Many Massachusetts drivers are getting hit with thousands of dollars in questionable auto insurance surcharges after minor fender-benders, despite changes to state law in 2015.
And state insurance regulators, aware of the overcharging, have done little to stop it. Their remedy two years later: schedule a hearing some time this summer.
The problem began after the Legislature passed a law two years ago to address the skyrocketing cost of car repairs, which can quickly run up to hundreds of dollars for even small accidents. The law raised the minimum claim for repairs that would trigger the surcharge penalty insurers impose on drivers when they’ve had an accident that’s their fault.
By increasing the claim amount, drivers could have a relatively small accident without suffering that premium increase. But some insurers appear to be ignoring the new, higher claim threshold — costing a driver perhaps as much as $600 unnecessarily.
“It’s just wrong,” said state Senator Mark Montigny, the New Bedford Democrat who sponsored the legislation to raise the claim limits. “There is a law and they’re simply breaking it and it’s abusive to customers. This was absolutely meant to cover every single company. If they found a loophole, shame on them.”
For a minor accident, the claim limit doubled to $1,000 from $500 before prompting a surcharge. For major accidents, insurers have to pay at least $5,000, up from $2,000, before they can tack on a penalty.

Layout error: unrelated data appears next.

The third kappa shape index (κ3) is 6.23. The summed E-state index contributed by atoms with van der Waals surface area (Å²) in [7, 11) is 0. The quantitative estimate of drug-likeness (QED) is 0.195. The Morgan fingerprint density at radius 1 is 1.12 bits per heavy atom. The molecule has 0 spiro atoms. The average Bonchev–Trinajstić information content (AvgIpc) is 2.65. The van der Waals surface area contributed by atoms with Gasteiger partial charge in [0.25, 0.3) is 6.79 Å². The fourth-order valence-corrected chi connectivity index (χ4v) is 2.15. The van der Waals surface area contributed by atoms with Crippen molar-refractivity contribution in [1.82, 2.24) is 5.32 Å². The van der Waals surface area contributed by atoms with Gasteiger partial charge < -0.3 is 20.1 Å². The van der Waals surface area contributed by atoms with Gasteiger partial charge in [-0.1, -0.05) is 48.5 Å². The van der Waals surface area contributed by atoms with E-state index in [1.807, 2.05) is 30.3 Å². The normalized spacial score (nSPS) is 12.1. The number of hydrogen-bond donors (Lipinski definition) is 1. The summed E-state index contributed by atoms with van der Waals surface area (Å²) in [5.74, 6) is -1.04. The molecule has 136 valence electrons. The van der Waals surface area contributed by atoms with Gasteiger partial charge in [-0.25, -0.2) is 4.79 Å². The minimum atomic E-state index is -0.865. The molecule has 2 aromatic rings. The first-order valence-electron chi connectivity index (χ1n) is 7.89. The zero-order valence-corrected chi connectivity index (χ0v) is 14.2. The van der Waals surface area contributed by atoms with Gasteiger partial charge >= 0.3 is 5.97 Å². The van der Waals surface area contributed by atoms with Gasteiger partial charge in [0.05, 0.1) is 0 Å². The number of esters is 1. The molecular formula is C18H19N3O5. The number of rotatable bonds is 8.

Yet some of the biggest names in the auto insurance industry, including Boston-based Liberty Mutual and Geico Insurance, continue to use the older, lower thresholds, prompting larger insurance bills that can last as long as five years. These insurance companies cover close to 1 million Massachusetts drivers.
Without clear guidance from state insurance regulators, companies are interpreting the law differently, resulting in a patchwork system — and higher premiums for drivers — insurance industry officials and agents said.
Chris Goetcheus, spokesman for the Massachusetts Division of Insurance, which regulates the industry, said most companies are honoring the higher claims thresholds. But when asked whether some companies still using lower limits are violating state law, Goetcheus declined to comment. He said the insurance division plans to hold a hearing this summer to offer companies and consumers more clarity.
Even the websites of the Massachusetts Division of Insurance and the state’s Registry of Motor Vehicles still list the old claims limits. Only savvy drivers who appeal a surcharge to the state insurance board get it thrown out, if the accident claim is under $1,000.
“It’s confusing,” said John Murphy, a spokesman for the Massachusetts Insurance Federation, an industry trade group. “It threw the industry into a little bit of a quandary.”
Montigny introduced the legislation after his mother got into a fender-bender a few years ago. While the accident was minor, the cost of repairing her car’s bumper easily exceeded $500 and she was facing a surcharge. The premium hike, in place for several years, would have cost more than fixing the bumper, Montigny said.
As cars have become more sophisticated — with more technology and sensors to prevent accidents —the cost of repairing them has risen dramatically. There’s little repair work an auto body shop can do for under $500, Montigny said.
Montigny said the changes were approved as an amendment to the state budget in 2015 and it shouldn’t be taking so long for it to be applied and enforced uniformly. The Legislature clearly meant for the law to apply to all insurers, he said.
‘There is a law and they’re simply breaking it and it’s abusive to customers.’Senator Mark Montigny, Democrat of New Bedford